It’s the nutshell version of the story, condensed because it never had a chance to grow any further.

For the substantially younger set, the most substantial appreciation for Bias comes from those with an affinity for YouTube and grainy old VHS tapes. He’s almost otherworldly, his jersey fluttering above the court at Cole Field House and later Comcast Center.

The on-court exploits? Is it possible to fully comprehend what wasn’t witnessed in person? Sometimes it is. With Bias, maybe not.

The impact on the university? It was severe, and the school absorbed a painful public beating before commencing on a massive rehabilitation process. Some of those effects remain today, right down to the escalated standards for admissions to an inflated self-perception.

And as for basketball? Everyone understands Bias’ death was the start of the program’s Dark Ages. But less than 16 years after that dark June morning, the Terrapins scaled the pinnacle of college basketball.

Yet the Bias who is most immediately recalled by the under-30 crowd is Bias the Apparition, the man who in death galvanized attention toward the dangers intrinsic with drug use.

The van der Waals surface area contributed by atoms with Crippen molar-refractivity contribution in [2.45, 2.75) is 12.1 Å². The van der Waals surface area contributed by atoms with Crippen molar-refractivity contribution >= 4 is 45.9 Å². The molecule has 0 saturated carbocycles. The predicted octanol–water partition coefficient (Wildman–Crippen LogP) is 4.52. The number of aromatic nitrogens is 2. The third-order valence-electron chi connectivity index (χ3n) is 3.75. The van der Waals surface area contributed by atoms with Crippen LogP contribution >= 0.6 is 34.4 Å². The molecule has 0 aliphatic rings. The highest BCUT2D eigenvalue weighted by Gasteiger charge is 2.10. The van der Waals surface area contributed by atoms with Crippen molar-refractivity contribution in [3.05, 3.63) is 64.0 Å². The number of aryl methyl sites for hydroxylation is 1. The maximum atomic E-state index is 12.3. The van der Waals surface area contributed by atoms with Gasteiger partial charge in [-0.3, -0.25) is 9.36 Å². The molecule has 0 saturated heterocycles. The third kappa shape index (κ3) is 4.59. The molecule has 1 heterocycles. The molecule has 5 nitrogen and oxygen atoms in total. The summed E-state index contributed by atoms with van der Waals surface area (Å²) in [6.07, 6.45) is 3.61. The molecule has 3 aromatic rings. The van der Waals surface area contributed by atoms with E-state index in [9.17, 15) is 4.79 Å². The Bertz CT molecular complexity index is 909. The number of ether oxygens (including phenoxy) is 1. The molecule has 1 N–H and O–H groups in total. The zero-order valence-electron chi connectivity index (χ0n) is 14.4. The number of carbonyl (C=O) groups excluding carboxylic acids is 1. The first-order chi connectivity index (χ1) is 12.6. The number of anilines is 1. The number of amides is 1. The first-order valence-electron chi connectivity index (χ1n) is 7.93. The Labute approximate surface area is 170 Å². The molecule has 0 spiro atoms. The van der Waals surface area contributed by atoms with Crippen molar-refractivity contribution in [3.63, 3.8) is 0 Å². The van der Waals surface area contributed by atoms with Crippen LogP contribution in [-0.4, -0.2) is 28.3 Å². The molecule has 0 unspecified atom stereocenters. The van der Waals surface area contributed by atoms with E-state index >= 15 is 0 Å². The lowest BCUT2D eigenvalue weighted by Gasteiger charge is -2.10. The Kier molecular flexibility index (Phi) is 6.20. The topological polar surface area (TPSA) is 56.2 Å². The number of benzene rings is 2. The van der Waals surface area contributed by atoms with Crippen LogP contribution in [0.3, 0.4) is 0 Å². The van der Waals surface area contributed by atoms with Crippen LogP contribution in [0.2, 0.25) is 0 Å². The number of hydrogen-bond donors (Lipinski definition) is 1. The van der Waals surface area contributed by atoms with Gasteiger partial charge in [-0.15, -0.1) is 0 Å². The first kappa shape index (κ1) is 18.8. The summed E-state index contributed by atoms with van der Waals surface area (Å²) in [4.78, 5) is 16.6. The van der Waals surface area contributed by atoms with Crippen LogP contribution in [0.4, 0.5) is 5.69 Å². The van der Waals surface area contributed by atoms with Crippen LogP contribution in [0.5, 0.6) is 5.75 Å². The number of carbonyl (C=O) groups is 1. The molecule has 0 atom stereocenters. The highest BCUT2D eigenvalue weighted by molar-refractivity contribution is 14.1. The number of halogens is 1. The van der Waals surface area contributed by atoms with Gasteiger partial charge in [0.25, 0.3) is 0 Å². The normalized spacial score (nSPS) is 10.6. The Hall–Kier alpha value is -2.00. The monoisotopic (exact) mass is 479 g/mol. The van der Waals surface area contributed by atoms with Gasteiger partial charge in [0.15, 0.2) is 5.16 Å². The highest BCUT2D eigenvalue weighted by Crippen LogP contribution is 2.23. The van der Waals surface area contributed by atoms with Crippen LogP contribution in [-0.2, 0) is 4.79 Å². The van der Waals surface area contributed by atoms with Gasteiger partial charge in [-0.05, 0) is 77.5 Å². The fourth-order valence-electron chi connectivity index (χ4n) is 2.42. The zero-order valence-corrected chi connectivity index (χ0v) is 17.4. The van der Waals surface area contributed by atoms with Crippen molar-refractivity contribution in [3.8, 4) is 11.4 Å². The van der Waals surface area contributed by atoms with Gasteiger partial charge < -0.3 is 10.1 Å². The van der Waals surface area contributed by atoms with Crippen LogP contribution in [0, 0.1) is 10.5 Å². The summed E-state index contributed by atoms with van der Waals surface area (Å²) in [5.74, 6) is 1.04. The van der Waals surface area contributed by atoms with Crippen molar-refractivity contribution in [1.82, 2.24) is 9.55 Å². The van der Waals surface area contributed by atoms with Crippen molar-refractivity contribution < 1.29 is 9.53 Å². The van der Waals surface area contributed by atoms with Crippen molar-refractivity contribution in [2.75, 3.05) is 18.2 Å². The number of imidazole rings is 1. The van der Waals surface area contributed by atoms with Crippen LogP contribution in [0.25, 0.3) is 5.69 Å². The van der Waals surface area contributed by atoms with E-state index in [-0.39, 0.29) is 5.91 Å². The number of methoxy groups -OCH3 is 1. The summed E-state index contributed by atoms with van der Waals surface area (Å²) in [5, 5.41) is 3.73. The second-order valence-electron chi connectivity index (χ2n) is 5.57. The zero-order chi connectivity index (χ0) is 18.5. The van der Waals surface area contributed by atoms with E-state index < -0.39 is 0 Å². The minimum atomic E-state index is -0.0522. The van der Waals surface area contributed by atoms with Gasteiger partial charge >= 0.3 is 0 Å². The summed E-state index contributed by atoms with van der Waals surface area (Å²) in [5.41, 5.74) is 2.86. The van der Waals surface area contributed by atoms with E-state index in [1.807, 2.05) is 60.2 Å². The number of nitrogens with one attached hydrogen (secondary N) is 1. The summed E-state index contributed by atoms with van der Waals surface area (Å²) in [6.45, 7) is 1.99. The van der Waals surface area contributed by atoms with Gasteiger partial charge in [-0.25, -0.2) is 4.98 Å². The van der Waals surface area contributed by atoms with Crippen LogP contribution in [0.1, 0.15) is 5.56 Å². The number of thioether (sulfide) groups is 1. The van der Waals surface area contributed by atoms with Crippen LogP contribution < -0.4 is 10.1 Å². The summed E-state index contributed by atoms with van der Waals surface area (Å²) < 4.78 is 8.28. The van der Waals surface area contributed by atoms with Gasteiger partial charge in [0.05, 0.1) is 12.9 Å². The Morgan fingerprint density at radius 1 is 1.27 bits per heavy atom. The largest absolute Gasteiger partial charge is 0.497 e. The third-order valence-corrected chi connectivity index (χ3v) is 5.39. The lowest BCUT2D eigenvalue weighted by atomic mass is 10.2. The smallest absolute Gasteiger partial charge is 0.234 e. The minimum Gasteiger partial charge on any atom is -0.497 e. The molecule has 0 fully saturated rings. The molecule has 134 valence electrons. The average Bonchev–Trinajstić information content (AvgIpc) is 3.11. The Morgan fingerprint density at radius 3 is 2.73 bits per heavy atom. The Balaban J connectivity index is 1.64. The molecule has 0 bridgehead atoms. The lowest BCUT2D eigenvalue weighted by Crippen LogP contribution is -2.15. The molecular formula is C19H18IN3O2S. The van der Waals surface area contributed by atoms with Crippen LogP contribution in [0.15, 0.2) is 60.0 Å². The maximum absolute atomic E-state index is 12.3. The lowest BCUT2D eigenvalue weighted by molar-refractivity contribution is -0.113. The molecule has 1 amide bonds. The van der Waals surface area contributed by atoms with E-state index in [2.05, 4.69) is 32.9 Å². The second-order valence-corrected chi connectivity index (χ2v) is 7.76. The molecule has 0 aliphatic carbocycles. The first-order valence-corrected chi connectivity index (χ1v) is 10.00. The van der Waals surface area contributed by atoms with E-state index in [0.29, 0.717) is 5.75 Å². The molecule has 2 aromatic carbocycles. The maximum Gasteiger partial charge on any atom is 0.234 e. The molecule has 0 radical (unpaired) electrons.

Whether the ongoing “War on Drugs” was a success – or whether its nomenclature was even appropriate – is for someone else to determine. But Bias is surely associated with it regardless of how it is evaluated.

Increasingly, that’s almost all Bias is truly remembered for. When I chatted this morning with former Maryland lacrosse coach Dick Edell (whose office was just steps from the seating bowl in Cole Field House), he vividly remembered everything about those uneven days and months.

Hearing the news on the radio while driving down I-95 to work. The huge service at Cole. The presence of Red Auerbach and Jesse Jackson at the memorial service. His recollection of how “for 87 consecutive days something negative came out in the paper about the University of Maryland,” as well as the less-than-stellar crisis management that accompanied it.

For those who were there, it was a day everything changed. For those that weren’t?

Well…

“Nothing on Lenny?”

No, not nothing. More like an admission. The visceral emotions of that morning in 1986 – anguish, anger, astonishment and vulnerability – can neither be replicated nor fully fathomed by those who were not old enough to understand what unfolded.

Instead, no matter the number of highlights seen or the words used by fans from my parents’ generation (and older) gush about the man’s talents or the vividness of the tales of on-court derring-do, it is tough to avoid this truth:

Thanks to the passage of time, for an increasing number of people Len Bias is as much an idea or a concept or even an allegorical figure as he is an actual person.

“Nothing on Lenny?”

Not precisely. Just an acknowledgment of the sometimes intangible nature of history, and a reminder that regardless of effort, it’s not always possible to capture the tenor of a moment once it is gone.

Patrick Stevens